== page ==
Cultures of Empathy: Unlocking the Key to Empathic Intelligence
Empathy—the capacity to share and understand the feelings of others, and to respond to them with care—is often considered the foundation of healthy social bonds. Some have argued that our ability to empathize with others is the single most important element of moral character: the cornerstone of virtue and the foundation of morality. But recent research suggests that empathy may have hidden negative consequences. This is because empathy is not impartial, but biased by factors such as social similarity and closeness. As such, empathy can hinder moral ideals like equality and justice.
How do we foster intelligent empathy while avoiding its negative potential? The answer to this question may lie in recognizing that empathy is a skill that is socially learned, as exemplified by cultural variation in empathy’s affective, cognitive, and motivational signatures. But when in children’s development does variation in empathic expression arise? What are the features of a particular society that promote the expression of empathy? To date, our understanding of empathy is heavily confined to research on Western societies, demanding cross-cultural approaches.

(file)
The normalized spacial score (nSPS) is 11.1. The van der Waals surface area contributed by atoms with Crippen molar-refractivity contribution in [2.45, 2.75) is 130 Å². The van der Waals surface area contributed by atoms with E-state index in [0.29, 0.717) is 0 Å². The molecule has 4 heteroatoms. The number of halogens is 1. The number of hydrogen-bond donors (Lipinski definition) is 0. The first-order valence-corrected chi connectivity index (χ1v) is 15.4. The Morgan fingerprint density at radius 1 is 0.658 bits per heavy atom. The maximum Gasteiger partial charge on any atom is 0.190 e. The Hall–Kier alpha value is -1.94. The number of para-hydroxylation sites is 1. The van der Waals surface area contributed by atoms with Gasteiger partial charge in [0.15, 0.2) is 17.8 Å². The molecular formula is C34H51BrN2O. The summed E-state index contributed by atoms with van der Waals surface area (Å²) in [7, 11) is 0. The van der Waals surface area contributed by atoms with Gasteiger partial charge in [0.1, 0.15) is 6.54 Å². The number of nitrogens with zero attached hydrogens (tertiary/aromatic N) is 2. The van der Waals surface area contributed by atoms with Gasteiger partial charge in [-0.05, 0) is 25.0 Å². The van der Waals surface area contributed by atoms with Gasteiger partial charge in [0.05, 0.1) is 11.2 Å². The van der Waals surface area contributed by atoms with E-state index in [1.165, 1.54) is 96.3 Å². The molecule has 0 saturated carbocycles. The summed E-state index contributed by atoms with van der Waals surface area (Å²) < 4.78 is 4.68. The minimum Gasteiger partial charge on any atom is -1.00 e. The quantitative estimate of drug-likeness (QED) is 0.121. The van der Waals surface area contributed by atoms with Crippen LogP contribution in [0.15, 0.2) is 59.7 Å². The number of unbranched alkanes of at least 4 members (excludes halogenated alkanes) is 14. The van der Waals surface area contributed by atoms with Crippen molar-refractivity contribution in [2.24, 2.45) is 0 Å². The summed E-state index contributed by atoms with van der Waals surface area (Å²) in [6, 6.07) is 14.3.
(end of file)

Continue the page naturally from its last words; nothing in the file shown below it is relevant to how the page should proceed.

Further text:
The aim of this Diverse Intelligences project, directed by Alecia Carter, is to understand when cultural differences in the expression of empathy emerge over the course of individual development, applying novel predictive frameworks from behavioral ecology to illuminate social conditions and constraints on empathy’s expression in different human societies. Dr. Carter’s team aims to (1) systematically study cultural divergences in the development of empathy in 10 diverse cultures in Indonesia and (2) initiate a collaborative, global database documenting cultures of empathy from around the world. This global approach will provide evidence-based avenues for promoting a socially learned empathy that contributes to both individual and societal flourishing across an array of human cultural contexts.